You should keep all parties to the adjudication informed about matters relevant to the adjudication and progress on significant issues affecting the adjudication. This includes advising both parties of any previous association with either party or any other matter which could possibly give rise to a conflict of interest.
Responsibility to update contact details
You must ensure that any relevant prescribed appointor and the Building Commissioner are kept informed of changes in your contact details so that service of requisite documents can be effected and parties to a payment dispute have their legal rights preserved i.e. that the strict time frames in the Act are met.
Home Building Contracts Act 1991
In contracts covered by the Home Building Contracts Act 1991 where there is a marked imbalance of knowledge/expertise and resources between a potential claimant and respondent (home owner), you should make yourself aware of the potential imbalance and take this into account to preserve the fundamental principles behind the dispute resolution process.
If it is clear from the response that the respondent has not understood the basis of the claim or the process, you should consider a hearing or other additional requests for information to assist the respondent in the claim.
All documents required under these reporting requirements are to be emailed to the Building Commissioner at email@example.com in Microsoft Word 97 format or equivalent.
Notification of receipt of Application for Adjudication
Following receipt of an Application for adjudication – Form 2 you must provide to the Building Commissioner:
- an adjudication identification number;
- the name of the adjudicator;
- the names of the parties; and
- the date from which your adjudication process starts.
Adjudication identification number
The numbering system to be used to identify each adjudication is as follows:
- The Building Commissioner will provide you with a registration number on registration e.g. Ford Prefect = Adjudicator 01. This number will be printed on your Certificate of Registration.
- On receipt of an application for adjudication lodged by any party, you should allocate an adjudication identification number by listing the adjudicator's registration number e.g. 01, plus the year e.g. 05 = 2005, plus your job number for that year.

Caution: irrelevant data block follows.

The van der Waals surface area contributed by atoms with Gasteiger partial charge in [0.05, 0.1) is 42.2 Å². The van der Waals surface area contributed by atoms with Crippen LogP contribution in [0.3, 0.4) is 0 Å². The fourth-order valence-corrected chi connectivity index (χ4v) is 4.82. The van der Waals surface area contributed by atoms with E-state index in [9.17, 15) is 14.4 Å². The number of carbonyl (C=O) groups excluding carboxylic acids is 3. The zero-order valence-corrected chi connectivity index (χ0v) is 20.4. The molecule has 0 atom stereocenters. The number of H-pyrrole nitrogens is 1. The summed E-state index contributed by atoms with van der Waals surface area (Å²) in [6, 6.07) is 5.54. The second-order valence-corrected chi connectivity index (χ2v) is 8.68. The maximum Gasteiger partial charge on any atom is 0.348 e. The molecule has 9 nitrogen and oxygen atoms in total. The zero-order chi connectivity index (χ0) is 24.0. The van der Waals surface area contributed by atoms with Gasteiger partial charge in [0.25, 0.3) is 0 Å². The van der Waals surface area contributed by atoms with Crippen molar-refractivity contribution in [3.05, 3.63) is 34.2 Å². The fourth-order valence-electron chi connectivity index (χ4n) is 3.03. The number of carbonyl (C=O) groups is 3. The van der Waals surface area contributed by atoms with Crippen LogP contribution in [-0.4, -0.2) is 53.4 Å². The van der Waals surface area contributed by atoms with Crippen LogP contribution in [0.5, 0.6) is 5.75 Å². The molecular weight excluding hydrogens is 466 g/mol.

If your registration number is 15, the year is 2012 and the job is the 17th for that year the adjudication identification number will be allocated as follows: 15-12-17.
The adjudication identification number must be added to all forms used pursuant to the Act (including the Application for adjudication – Form 2 and Response to an Application for adjudication – Form 4) and quote it on any written correspondence you have with the parties, as well as the Building Commissioner.
Please note: Where, on review, a decision to dismiss an application for adjudication is set aside and the State Administrative Tribunal reverses the dismissal, and you are required to make a determination within 14 days of the reversal, the same adjudication identification number will continue to be used and should be included in any determination.
Notification of dismissal of application for adjudication
Where you dismiss an application for adjudication, you must notify the Building Commissioner of the decision with written reasons for the dismissal.
Notification of determinations
The adjudicator must provide the Building Commissioner with a signed original copy of the determination you made and the written reasons for determinations within 24 hours of providing the determination to the parties.
You should identify any information in the determination that is unsuitable for publication because of its confidential nature.
Where required by a party, the Building Commissioner will endorse the party's copy of the determination with a certificate required under section 43(3) of the Act.